At E3 2017, Marvel vs Capcom: Infinite , a game that has been a bit of a controversial target lately, was playable on the show floor in two different forms. You could play the standard versus mode or get a crack at the story mode. I couldn’t get in line for both, for obvious reasons, but I have a cautious fascination with the current fad of story modes in fighting games. Marvel vs Capcom: Infinite is no different, with a theatrical story full of cutscenes, a rotating roster, and drop-in fights. I figured this demo, which lasted roughly a half-hour, could give me a taste of both the core game itself as well as the wrapping, bells, and whistles surrounding it. Coming away from it, I’m not sure what to think.
The demo drops you right in, opting to toss you into the thick of things, rather than start you off with the introduction as if you just purchased Marvel vs Capcom: Infinite . Things are not great in Asgard, and the new character Ultron Sigma has at this point already formed and established itself as a cosmic threat. The ragtag group of heroes, so far inexplicably brought together from the two worlds of Marvel and Capcom, are struggling to contain the chaos.
The soldiers of Asgard are being taken over by Ultron Sigma, and there are of course plenty of Ultron bots also on the offensive. Players get to control several different characters over the course of the demo as they battle several low-level CPUs. The battles are two-on-two, and you’re able to pause the game in the middle of a fight to inspect command lists. Throughout the course of the demo, I was able to play as Captain America, Mega Man X, Rocket Raccoon, Captain Marvel, Thor, and Chun-Li. More may have been playable, but the fast pace and easy difficulty setting meant sometimes a battle would end before I thought to swap out. Characters like Dante, Ryu, Gamora, and Thanos were also around in some form or another.
The first thing I noticed about Marvel vs Capcom: Infinite was how much it has departed from Ultimate Marvel vs Capcom 3 . It plays a lot more like Marvel vs Capcom 2 , minus a third character and assists, of course. Rather than light, medium, and heavy attacks with a dedicated launch button, we’re back to two punches and kicks, with directional input giving you access to different properties, including OTGs and launchers. Some moves are also simplified, and the vaguely Z-shaped “Dragon Punch” maneuver seems to have been replaced entirely by pressing down twice instead.
I knew about the input changes going in and was expecting something more accessible. Instead, I ended up feeling more lost, as I’m much more familiar with Marvel vs Capcom 3 than 2 . The third game’s light, medium, heavy, launcher system (also referred to as the magic series) is much more novice-friendly with its logical flow and easier chaining. The older-style system is more like a traditional Street Fighter , but much faster and more complicated. It’s an interesting choice, and I’m not sure it was one made with accessibility in mind. That said, Marvel vs Capcom: Infinite does feature the dreaded auto-combo – players can just mash the light punch button to throw out a small, basic combo without having to use input motions at all.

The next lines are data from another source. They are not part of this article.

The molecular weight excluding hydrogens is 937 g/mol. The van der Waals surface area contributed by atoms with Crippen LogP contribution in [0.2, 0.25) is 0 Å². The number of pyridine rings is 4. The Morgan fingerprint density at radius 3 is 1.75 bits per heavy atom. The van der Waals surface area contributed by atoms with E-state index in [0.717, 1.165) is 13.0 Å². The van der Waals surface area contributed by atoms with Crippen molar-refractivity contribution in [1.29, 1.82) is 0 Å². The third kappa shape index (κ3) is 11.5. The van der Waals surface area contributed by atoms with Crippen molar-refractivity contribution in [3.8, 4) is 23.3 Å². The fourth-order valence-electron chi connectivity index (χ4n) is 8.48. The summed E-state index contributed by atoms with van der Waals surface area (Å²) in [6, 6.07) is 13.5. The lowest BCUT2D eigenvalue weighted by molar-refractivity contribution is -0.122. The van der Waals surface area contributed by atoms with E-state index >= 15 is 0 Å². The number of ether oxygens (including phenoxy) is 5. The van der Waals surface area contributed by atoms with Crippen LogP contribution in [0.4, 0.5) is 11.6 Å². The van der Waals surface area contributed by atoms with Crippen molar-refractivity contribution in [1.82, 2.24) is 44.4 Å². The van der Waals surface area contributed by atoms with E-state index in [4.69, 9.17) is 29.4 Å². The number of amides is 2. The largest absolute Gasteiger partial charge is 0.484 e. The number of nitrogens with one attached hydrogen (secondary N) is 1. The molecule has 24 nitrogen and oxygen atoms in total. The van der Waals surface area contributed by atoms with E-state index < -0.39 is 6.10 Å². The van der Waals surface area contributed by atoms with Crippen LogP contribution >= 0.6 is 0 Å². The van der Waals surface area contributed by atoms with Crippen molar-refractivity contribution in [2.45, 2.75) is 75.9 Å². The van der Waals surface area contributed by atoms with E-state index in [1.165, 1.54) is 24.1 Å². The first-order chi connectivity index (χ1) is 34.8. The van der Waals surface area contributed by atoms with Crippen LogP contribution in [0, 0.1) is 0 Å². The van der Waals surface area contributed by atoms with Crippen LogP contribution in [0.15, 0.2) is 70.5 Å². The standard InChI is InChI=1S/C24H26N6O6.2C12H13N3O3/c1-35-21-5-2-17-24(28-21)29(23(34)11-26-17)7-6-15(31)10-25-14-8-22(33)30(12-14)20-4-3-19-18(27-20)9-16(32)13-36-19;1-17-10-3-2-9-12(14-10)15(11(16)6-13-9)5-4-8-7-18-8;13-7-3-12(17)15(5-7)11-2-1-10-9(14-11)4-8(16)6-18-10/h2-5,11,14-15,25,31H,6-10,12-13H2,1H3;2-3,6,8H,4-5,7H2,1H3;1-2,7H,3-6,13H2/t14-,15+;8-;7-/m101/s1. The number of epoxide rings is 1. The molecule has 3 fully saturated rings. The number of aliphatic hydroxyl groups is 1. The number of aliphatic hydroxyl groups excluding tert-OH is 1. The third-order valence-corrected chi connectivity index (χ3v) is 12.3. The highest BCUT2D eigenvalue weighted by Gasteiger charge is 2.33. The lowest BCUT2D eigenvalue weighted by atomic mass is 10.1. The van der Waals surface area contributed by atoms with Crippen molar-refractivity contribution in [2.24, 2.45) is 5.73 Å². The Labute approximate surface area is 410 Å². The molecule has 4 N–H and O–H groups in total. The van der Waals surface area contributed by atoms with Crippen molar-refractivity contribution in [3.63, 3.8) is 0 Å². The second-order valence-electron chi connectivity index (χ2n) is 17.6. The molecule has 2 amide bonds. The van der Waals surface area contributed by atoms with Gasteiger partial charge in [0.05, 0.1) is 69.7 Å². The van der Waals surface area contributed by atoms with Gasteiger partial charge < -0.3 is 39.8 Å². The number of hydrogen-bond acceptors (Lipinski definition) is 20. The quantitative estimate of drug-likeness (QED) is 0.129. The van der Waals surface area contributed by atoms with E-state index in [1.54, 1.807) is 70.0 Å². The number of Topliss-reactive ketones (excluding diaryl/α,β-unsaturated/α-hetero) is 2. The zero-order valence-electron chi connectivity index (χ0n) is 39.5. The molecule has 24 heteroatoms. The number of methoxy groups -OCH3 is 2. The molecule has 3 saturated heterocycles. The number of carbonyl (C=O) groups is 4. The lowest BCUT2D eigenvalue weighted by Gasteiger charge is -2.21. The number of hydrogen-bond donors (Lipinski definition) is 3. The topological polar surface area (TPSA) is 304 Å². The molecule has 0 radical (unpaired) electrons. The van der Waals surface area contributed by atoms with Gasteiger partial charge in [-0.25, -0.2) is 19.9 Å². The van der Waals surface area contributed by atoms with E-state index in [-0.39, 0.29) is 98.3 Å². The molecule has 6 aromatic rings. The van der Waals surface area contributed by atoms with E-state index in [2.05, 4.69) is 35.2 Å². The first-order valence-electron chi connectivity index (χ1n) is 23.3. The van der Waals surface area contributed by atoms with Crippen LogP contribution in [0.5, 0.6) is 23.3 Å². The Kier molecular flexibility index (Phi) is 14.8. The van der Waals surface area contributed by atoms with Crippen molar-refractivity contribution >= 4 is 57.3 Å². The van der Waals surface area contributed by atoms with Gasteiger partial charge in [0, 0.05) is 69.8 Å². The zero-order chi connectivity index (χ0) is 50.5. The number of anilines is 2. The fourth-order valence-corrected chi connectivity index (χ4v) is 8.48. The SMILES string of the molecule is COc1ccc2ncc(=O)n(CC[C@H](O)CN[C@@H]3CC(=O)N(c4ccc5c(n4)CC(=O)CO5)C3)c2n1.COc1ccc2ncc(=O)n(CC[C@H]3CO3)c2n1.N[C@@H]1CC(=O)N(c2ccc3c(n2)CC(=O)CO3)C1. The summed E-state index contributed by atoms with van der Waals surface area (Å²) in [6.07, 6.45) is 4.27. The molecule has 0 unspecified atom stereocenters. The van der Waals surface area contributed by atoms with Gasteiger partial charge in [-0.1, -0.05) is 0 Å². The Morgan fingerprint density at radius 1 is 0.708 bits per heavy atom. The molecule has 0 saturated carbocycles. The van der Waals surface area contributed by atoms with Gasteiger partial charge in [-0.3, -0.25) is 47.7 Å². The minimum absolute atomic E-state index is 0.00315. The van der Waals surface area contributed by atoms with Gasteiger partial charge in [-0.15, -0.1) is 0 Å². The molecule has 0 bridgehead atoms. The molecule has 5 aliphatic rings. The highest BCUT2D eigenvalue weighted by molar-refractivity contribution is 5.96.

This, combined with the Mortal Kombat -style story mode has me worried about this game, like other recent fighters, coming off as being more disposable than they should. Casual players, if the story mode is their introduction to Marvel vs Capcom: Infinite , will play the story, mash the square button the whole time, and move on. They won’t have the tools and education needed to actually learn the game properly, which could lead to a discouraging and ultimately game-ending online experience.
That said, Capcom has a much better track record with tutorial modes than much of its competition. Tekken 7 , for example, had little more than a basic training mode for showing newcomers what to do, therefore being much less accessible. If Marvel vs Capcom: Infinite launches with a great challenge mode, then story mode existing in its own silly little pocket will be much less of an issue.
Speaking of issues, the story mode doesn’t seem like much to write home about. It’s big, loud, and silly, and the character models are ugly, especially anyone with a human face. It reminded me of the old Mortal Kombat movies – a bunch of confused-looking actors in uncomfortable costumes bungling around a bunch of jargon-laden nonsense dialogue. Granted, it’s probably difficult to squeeze much else out of a Marvel and Capcom crossover, but it makes me continue to wonder why this kind of storytelling is so popular at the moment.
For what it’s worth, Marvel vs Capcom: Infinite is definitely, unmistakably a Marvel vs Capcom game in look and feel. It’s fast and fluid in a fight, and the effects other than the weird face issue I mentioned earlier look pretty good. The character models look a lot bigger than in Ultimate Marvel vs Capcom 3 , and characters like Rocket Raccoon have a lot of neat details. I think a lot is hinging on this game doing well, so hopefully by the time Marvel vs Capcom: Infinite launches, Capcom will have revealed a bit more about what’s under the hood, and who’s on the roster.